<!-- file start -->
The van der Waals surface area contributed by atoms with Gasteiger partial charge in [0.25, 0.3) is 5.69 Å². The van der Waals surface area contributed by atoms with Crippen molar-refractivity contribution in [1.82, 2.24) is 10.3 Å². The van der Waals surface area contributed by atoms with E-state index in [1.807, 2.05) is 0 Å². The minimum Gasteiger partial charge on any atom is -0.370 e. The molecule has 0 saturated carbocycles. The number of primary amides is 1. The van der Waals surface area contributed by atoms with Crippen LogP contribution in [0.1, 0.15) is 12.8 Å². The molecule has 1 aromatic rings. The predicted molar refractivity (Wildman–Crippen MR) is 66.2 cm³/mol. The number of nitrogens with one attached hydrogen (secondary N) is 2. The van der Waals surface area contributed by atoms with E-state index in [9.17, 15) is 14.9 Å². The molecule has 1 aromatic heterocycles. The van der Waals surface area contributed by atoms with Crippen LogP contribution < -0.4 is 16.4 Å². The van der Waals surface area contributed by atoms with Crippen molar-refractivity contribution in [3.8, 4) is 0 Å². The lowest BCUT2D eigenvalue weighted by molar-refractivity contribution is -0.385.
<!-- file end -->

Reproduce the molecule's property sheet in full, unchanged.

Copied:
The van der Waals surface area contributed by atoms with Gasteiger partial charge in [0.25, 0.3) is 5.69 Å². The van der Waals surface area contributed by atoms with Crippen molar-refractivity contribution in [1.82, 2.24) is 10.3 Å². The van der Waals surface area contributed by atoms with E-state index in [1.807, 2.05) is 0 Å². The minimum Gasteiger partial charge on any atom is -0.370 e. The molecule has 0 saturated carbocycles. The number of primary amides is 1. The van der Waals surface area contributed by atoms with Crippen LogP contribution in [0.1, 0.15) is 12.8 Å². The molecule has 1 aromatic rings. The predicted molar refractivity (Wildman–Crippen MR) is 66.2 cm³/mol. The number of nitrogens with one attached hydrogen (secondary N) is 2. The van der Waals surface area contributed by atoms with E-state index in [9.17, 15) is 14.9 Å². The molecule has 1 aromatic heterocycles. The van der Waals surface area contributed by atoms with Crippen LogP contribution < -0.4 is 16.4 Å². The van der Waals surface area contributed by atoms with Crippen molar-refractivity contribution in [3.8, 4) is 0 Å². The lowest BCUT2D eigenvalue weighted by molar-refractivity contribution is -0.385.